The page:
A (H1N1) blaming game started?

 A (H1N1) blaming game started?

 

Comment: These girls were not advised properly not to touch their masks unnecessarily. I the lower wide view picture more students are caught touching the masks. I had seen this similar view at out side. Most of the population even donot care about the cough and sneezing ettique. I was coughed on my face by few patients. They want to pull and rotate the chairs to be near the doctor.

The media appears to have started the blame game. More journalists are angling around the idea that because the A (H1N1) flu is fast spreading in the community and more and more people are reportedly succumbing to the infection, then there must be someone to blame, some agency which is at fault.

Perhaps the Health Ministry has not done enough, despite its earlier promise of containment and now mitigation. How is it that when we are now in the mitigation phase, there are more people dying, comes the indignant cry of disbelief and alarm?
Sadly this is the myopic vision and misunderstanding of most people in this country. The Health Ministry and the Malaysian Medical Association (MMA) have been proactively warning of this possible scenario right from the outset of this pandemic.
 
 

 

 

 

 

       

But then many detractors (some tourism officials, air carriers, doctors even) have pooh-poohed our contingency plans as being too alarmist, too exaggerated, pointless even. They have been spreading counter messages that some of us have overstated the A (H1N1) flu threat, blowing things out of proportion, in our initial reaction to this ‘benign’ flu!
But I think we need not apologise for what our public health measures had been – these steps had been carefully put together according to well-thought out protocols accepted by health authorities, worldwide. It is precisely because these measures were put in place, that I think we managed to slow the unstoppable entry of this influenza into the country.
Believe it or not, our earlier stringent containment measures – which displeased many agencies, appear to have stemmed the more rapid spread of the H1N1 bug, until we are now closer to the more definitive vaccine, currently under tests.
We’ve also learnt from the mistakes, the resultant serious complications, the better management strategies of other countries with a runaway pandemic, such as Mexico, the United States, United Kingdom and Australia! It is our hope that we can now truly mitigate the final spread of this virus, decrease its lethality.
Perhaps, we may have a much greater chance to use the soon to be ready vaccine to help decrease the severity of this influenza, which has yet to show its potential true colors of devastation, yet to be played out.

Consequences of an outbreak

Even among within some of our own physician communities, there have been suggestions to just let this pandemic loose into the community so that we can rapidly reach some form of spontaneous equilibrium, some herd cross-immunity, sooner.

The problem is no one wants to talk about the expected consequences of any outbreak, no matter how ‘mild’ or how ‘generally benign’ such pandemics appear to be at first glance.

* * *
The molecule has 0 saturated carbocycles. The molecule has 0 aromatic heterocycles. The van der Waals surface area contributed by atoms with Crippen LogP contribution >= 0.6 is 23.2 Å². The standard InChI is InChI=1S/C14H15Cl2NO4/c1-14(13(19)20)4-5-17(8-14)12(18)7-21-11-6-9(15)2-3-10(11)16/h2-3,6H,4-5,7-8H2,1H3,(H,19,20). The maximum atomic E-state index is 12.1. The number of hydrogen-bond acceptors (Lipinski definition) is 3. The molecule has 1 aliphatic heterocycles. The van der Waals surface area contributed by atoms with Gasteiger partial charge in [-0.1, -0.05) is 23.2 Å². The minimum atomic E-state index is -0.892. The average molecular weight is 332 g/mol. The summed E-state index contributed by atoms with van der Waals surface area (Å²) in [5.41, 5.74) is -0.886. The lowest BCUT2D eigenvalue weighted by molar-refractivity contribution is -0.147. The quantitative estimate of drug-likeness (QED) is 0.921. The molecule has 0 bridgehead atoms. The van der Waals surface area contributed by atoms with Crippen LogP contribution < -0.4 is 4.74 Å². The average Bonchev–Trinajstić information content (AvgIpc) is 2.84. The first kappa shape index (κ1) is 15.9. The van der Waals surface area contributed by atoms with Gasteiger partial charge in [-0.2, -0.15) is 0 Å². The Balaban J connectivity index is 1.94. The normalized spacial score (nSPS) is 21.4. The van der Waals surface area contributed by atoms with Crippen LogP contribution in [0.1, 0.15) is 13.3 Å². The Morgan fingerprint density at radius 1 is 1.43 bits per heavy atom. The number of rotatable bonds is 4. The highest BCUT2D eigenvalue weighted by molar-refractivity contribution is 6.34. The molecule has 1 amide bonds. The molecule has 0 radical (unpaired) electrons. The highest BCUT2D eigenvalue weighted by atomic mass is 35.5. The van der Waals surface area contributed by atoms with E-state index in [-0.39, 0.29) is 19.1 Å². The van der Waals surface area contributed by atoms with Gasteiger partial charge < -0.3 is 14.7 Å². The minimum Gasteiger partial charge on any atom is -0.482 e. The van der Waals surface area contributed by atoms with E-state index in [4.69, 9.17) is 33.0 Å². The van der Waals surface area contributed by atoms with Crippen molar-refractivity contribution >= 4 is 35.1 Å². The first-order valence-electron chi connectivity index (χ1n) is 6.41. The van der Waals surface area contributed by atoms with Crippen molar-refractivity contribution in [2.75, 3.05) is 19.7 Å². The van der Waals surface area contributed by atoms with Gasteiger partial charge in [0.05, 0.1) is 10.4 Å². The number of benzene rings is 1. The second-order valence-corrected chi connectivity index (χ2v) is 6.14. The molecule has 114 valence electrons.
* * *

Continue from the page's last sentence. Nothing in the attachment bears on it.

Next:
Have we really considered the likely fatalities which must necessarily accompany this outbreak? Who should cope with explaining or even looking after the rising number of deaths and the very critically ill?

 

 

 

 

 

 

       

Now when the fatalities begin to ring in, we are suddenly sensitised to the rude truth that this flu can kill. More disturbingly, the deaths so far have been unpredictable, the victims were not necessarily the most ill or immune-compromised to begin with, except for some comorbid features – obesity being one of them. And, these are relatively young people, who normally should not succumb to common cold/flu ailments.
To make matters worse, there appears to be more confusion on the ground. Guidelines and press releases are fine, but so far have been difficult to implement on the practical side, not necessarily due to not trying hard enough.
Reports from the mass media have been skewed differently by disparate interests, without giving the entire picture, but only highlighting preferred slants quite dependent upon the journalists covering the news, or even their editorialising staff.
Sadly, we do need all the mainstream and alternate media to play a more accurate and comprehensive role in educating and informing our citizens, not to play the blame game, nor second-guessing our hardpressed Health Ministry’s personnel and facilities, or worse to apportion blame of inadequacy on the private sector, which has of late become the convenient ‘whipping boy’ of the media.
The dedicated A (H1N1) website

by the MOH is not sufficiently updated and spot-on contemporary, being at least one to two weeks behind, except for the daily numbers and DG update. Unfortunately the website is entirely in Bahasa Malaysia, and this may discourage some people from accessing this site.
And again, how many of our citizens bother to check with these information on a compulsive manner, daily, to keep themselves totally abreast of the most current information?
Tricky and frustrating
Realities of the ground however, are proving to be tricky and frustrating. With the high alert mental state among some citizens, there has been growing exasperation for some people (including some foreigners, visitors) when trying to seek treatment and confirmation on what appears to be influenza-like illness (ILI).
Directives from the MOH are not entirely clear, and although on paper these may look good. The interpretation of what constitutes serious symptoms always pose a dilemma and a bone of contention with many a presenting patient, who demand to know for sure, to be tested and be confirmed (or dismissed), and treated appropriately, quickly.

There has been crescendoing demands for the Tamiflu antiviral drugs, which are now under strict control and distribution by the